What To Do If You Lose Your Wallet in Korea

So, I recently managed to lose my wallet in Hongdae. My girlfriend and I planned a simple night out – a few beers, a quick trip to the arcade, and a little karaoke. Nothing out of the ordinary. Well, somewhere between the arcade and the karaoke, I either lost my wallet, dropped it, or was pickpocketed. Either way – it was gone. If you find yourself in a similar situation, here is what you need to do to get your lost items back.


During a night out with my girlfriend in Hongdae, I lost my wallet. Of course, panic overtook me right away.

In my wallet, I had a few essential documents. In particular, I was extremely concerned about my ARC. It is my Korean ID, which shows proof of my immigration status and residency in South Korea. If I lost my ARC it takes at least three weeks to renew, if you are lucky.

I’ve already scheduled a trip back to my home country in less than four weeks… So I was scared that if I didn’t have it by the time I flew back, I’d be in trouble when I tried to reenter Korea after my trip. Obviously, the second major issue was my credit and bank cards.

Retrace Your Steps

We went back to every location we had visited fairly shortly after I realized I lost my wallet. We looked around the street, returned to the arcade, and explored every corner in the bar. At each location, we asked the staff if anyone had turned in a wallet.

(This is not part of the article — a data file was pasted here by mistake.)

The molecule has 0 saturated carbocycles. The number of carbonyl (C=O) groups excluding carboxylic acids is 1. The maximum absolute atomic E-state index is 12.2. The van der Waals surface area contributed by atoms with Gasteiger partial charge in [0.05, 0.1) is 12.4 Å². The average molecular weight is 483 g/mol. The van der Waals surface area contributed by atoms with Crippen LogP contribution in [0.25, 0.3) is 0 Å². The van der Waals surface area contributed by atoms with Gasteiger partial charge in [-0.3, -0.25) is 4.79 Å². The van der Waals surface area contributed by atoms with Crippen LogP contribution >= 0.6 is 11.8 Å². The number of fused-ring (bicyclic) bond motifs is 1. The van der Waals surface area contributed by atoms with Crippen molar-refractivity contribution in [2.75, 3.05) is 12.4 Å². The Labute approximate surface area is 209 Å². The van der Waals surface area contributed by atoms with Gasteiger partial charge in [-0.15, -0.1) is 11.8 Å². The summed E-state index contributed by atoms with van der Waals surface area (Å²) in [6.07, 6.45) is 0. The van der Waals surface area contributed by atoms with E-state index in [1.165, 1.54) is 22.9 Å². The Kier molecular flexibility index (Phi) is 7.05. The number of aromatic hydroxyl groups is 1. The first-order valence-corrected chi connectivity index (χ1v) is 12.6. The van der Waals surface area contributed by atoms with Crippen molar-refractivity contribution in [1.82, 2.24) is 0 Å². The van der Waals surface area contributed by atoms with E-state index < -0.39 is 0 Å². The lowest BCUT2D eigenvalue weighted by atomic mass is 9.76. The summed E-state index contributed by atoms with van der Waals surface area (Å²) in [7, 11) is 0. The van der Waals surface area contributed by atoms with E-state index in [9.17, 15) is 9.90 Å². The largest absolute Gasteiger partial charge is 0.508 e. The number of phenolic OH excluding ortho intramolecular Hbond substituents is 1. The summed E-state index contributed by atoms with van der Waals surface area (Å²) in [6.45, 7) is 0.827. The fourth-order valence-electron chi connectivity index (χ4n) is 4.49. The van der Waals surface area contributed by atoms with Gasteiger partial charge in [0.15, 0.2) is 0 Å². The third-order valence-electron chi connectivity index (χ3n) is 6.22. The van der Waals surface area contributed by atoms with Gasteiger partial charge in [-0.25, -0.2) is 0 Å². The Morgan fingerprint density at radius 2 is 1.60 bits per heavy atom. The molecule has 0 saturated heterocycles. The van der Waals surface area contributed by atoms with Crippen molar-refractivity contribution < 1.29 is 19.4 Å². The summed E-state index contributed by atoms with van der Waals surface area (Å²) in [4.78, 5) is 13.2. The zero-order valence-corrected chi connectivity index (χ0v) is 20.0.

Unfortunately, no one saw it, and it was nowhere to be found. It was a gut-wrenching discovery.

Freeze Your Cards

After we were unable to find anything, I decided to freeze my credit card so that no one could use it. When you buy something in Korea, you will notice that at many stores do not need you to enter your pin. Most of the time, you don’t even need a signature; if someone had my card, they could drain my accounts with ease. As a result, I was very concerned and immediately tried to contact the card-freezing hotline.

Contact the Police

I couldn’t make calls outside of Korea with my phone plan, so I had to ask my mum to do it for me. As she waited in the call line for me, we phoned the cops to have them check the CCTV tape to see whether it had been stolen.

They arrived very soon, and I spoke with them about everything, as well as setting up the notice of the missing goods. Then, we reviewed the surveillance tape at the arcade.  Unfortunately, the video was shaky at best, and there were far too many people in the arcade to actually see something. We assumed I had lost it there, so we concentrated our search there.

The cops informed us about a website called “Lost112” where people post lost goods.  After that, we returned home and checked that site every 10 minutes or so, but it just wasn’t there.

To access the site, Click Here. The English version of the site is very limited. It is better to use the Korean site with the help of a friend. For the Korean site, Click Here.

Go Back in the Daytime